I’ve found the Maxxis Minion DHF truly serves as an all conditions tire, from loose to firm and from wet to dry. Obviously the compound makes a difference when it comes to hard surface traction, as does tire pressure. The Minions do a good job clearing mud and clay, and cut through sandy washes better than most.

Thinking back over hundreds of rides on the Minions DHF tires, I can’t recall a single pinch flat despite running “just” EXO/TR casings. Honestly most riders should be able to get away with a lighter casing on the DHFs since it is a front tire after all. That’s not to say I haven’t had punctures due to sharp objects, though no more or less than other tires.

Pros and Cons

Maxxis Minion DHR II

Maxxis Minion DHR II
Maxxis Minion DHR II

The “DH” in DHF and DHR stands for “downhill”. The “F” and “R” for “front” and “rear” respectively. The “downhill” in the name is a bit misleading, because the horizontal tread pattern of the DHR not only aids braking but also gives more traction when going uphill. Both tires have the same side knobs to maximize grip while cornering.

Maxxis intended these two tires to be used together as their go-to allround solution for trail riding. And these tires are in some many lists that it’s probably the best allround no-worries solution money can buy.

Together with the Minion DHF, the Maxxis Minion DHR II is a fantastic and confidence inspiring tire that will take your downhill rides to the next level.

Expert Experience

Jeremy Benson | Product reviewer – November 22, 2018

I’m a pretty big fan of this tire. I think you’d be hard-pressed to find a better option for a rear tire for aggressive everyday trail riding. The combination of cornering confidence and pedaling and braking traction is hard to beat. There are faster rolling tires out there, but few that can dominate the trail like the DHR II. Mount this up as a rear tire with a Minion DHF up front and you’ve got our winning combination for aggressive trail riding.

Pros and Cons

Schwalbe Nobby Nic

Schwalbe Nobby Nic
Schwalbe Nobby Nic

The Schwalbe Nobby Nic is the best all-round trail tire from the German manufacturer. If there’s a tire that could rival the dominance of the Maxxis DHR and DHF and its omnipresence on the trail, it’s this one.

It’s tread pattern provides loads of grip and traction. Its allround nature means it’s just as good in the front as it is in the back. And it’s also often seen as a grippy front tire for aggressive XC riding, with a faster and lighter tire in the back.

You can go up to a size 2.35 if you want to and it’s also the only tire that comes in a 26 inch tan version. So if you’re looking for a solid all-round setup, meant for every conceivable condition, dry and wet, hardpack and forest trail, and you want to ride a tan version, this is the tire for you.

Expert Experience

Drew Rohde | Editor in Chief – December 1, 2020

The Nobby Nic Super Ground tires opened my eyes in many ways as to what a lighter weight trail tire is capable of and what sort of ride advantages a lighter casing trail offers. We also saw the limitations of the SpeedGrip tread compound on certain types of terrain and obstacles. If you ride harder pack terrain, want a fast rolling tire that has a solid tread pattern, can climb, corner and brake well, these are certainly worth considering. The downside to this long lasting compound is that they won’t offer the confidence and traction on wet roots, loose terrain or angled and steep rock faces.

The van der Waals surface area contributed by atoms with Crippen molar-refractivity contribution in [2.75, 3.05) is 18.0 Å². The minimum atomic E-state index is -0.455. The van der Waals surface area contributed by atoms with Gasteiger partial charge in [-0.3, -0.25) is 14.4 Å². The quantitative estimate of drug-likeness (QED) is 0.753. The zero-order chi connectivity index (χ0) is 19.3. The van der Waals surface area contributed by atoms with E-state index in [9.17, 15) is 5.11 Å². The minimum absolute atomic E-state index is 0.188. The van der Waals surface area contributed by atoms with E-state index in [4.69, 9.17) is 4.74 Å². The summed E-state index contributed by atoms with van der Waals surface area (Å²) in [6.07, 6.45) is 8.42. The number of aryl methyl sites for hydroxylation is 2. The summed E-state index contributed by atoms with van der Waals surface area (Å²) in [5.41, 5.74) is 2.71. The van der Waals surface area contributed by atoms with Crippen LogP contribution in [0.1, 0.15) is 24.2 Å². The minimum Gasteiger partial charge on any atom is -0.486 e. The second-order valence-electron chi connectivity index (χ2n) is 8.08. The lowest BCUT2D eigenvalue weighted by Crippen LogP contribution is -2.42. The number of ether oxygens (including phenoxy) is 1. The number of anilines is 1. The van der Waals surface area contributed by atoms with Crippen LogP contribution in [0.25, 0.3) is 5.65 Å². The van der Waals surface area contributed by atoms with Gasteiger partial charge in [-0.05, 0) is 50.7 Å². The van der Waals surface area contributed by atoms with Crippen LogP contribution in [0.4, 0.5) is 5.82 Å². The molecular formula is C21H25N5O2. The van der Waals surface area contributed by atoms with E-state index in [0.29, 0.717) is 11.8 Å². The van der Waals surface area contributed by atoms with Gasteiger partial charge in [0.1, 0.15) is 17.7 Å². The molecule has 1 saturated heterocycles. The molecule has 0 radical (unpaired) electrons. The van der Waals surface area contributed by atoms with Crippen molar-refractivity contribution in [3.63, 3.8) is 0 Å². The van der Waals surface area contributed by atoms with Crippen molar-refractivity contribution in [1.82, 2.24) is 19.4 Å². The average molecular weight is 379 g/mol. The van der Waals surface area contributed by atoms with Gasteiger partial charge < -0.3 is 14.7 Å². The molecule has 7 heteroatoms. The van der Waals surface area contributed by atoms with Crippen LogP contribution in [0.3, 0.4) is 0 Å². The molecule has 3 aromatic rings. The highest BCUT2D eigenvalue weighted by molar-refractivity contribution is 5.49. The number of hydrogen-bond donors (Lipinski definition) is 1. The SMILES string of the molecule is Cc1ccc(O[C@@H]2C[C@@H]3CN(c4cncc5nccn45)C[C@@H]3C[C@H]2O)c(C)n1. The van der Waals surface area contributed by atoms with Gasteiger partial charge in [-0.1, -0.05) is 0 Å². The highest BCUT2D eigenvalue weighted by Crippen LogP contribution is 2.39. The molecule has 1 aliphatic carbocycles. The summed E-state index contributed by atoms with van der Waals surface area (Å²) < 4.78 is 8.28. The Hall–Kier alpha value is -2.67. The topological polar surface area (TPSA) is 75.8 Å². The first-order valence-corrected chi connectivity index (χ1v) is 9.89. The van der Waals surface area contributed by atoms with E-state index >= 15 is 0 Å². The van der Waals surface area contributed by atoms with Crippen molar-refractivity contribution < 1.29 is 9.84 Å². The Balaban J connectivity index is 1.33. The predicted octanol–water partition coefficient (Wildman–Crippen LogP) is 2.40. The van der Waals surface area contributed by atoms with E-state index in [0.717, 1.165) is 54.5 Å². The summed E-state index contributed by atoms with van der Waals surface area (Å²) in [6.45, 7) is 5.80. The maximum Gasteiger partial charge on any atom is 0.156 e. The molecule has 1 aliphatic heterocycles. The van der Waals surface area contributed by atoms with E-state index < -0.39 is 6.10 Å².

Pros and Cons

Vittoria Martello

Vittoria Martello
Vittoria Martello

It’s strange to feel that the Vittoria Martello is as fast-rolling as it is. It definitely is not the lightest tire on this list, with already the 2.6 inch version at a respectable 1230 grams.

That might be because of Vittoria’s proprietary 4C compound, which reserves softer compounds for the edger, so the knobs can conform correctly to the trail and dig deep into softer soil, while harder compounds at the center maintain your rolling efficiency.

Either way, the Martello is a beast of a tire; durable and tough, letting you rip through trails in all kinds of conditions. In the end weight is just one component of the entire equation that makes up a high-quality tire. And with extremely high levels of grip, and more than enough speed to let you fly into the corners, this tire will keep you grinning for the entire duration of your ride.

Expert Experience

Pat Donahue | Senior Mountain Bike Editor – Jan 13, 2020

The Vittoria Martello is a rock-solid tire that slays flow trails, hardpack, and moderate doses of looseness. The Martello delivered exceptional performance at a sensible weight. I tested this tire in the 2.6-inch width trail casing which is lighter than the gravity-focused Enduro and EMTB casing. On flow and light-moderate steep and chunky trails, this tire slays. Cornering bite is excellent and rolling speed is impressive for a fairly aggressive tread pattern.

I have concerns about performance in rocky or loose conditions as the sidewalls and casing are quite thin and could be prone to cutting. In addition, my 2.6-inch test tire only measured a mere 2.4XX-inches on our 30mm rim.

Pros and Cons

WTB Vigilante 2.5/2.6/2.8

WTB Vigilante 2.5/2.6/2.8
WTB Vigilante 2.5/2.6/2.8

The WTB Vigilante 2.5/2.6/2.8 is a solid contender to many of the premium offerings from other high-quality brands.

Obviously there are a number of tire widths to choose from, depending on your personal preference when it comes to grip. What this tire has got going for it is that’s prefers grip and handling over weight. The rather widely spaced and high soft knobbies do very well in keeping your bike connected to the trail, ensuring high levels of confidence in hard cornering.